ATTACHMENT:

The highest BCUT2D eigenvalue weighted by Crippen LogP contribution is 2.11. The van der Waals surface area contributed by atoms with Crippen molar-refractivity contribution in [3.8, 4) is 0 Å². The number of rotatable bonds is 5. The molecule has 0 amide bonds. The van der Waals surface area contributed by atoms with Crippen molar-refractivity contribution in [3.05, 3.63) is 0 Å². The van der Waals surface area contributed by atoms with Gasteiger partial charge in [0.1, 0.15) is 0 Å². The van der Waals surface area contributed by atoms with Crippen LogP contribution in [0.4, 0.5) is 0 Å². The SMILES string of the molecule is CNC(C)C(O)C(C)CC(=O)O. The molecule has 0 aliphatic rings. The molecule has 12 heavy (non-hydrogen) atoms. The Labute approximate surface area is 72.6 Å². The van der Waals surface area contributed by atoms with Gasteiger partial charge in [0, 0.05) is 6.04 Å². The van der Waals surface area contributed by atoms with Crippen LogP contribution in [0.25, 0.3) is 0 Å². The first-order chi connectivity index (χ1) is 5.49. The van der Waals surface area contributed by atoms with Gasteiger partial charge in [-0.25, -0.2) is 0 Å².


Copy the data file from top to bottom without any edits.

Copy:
The highest BCUT2D eigenvalue weighted by Crippen LogP contribution is 2.11. The van der Waals surface area contributed by atoms with Crippen molar-refractivity contribution in [3.8, 4) is 0 Å². The number of rotatable bonds is 5. The molecule has 0 amide bonds. The van der Waals surface area contributed by atoms with Crippen molar-refractivity contribution in [3.05, 3.63) is 0 Å². The van der Waals surface area contributed by atoms with Gasteiger partial charge in [0.1, 0.15) is 0 Å². The van der Waals surface area contributed by atoms with Crippen LogP contribution in [0.4, 0.5) is 0 Å². The SMILES string of the molecule is CNC(C)C(O)C(C)CC(=O)O. The molecule has 0 aliphatic rings. The molecule has 12 heavy (non-hydrogen) atoms. The Labute approximate surface area is 72.6 Å². The van der Waals surface area contributed by atoms with Gasteiger partial charge in [0, 0.05) is 6.04 Å². The van der Waals surface area contributed by atoms with Crippen LogP contribution in [0.25, 0.3) is 0 Å². The first-order chi connectivity index (χ1) is 5.49. The van der Waals surface area contributed by atoms with Gasteiger partial charge in [-0.25, -0.2) is 0 Å².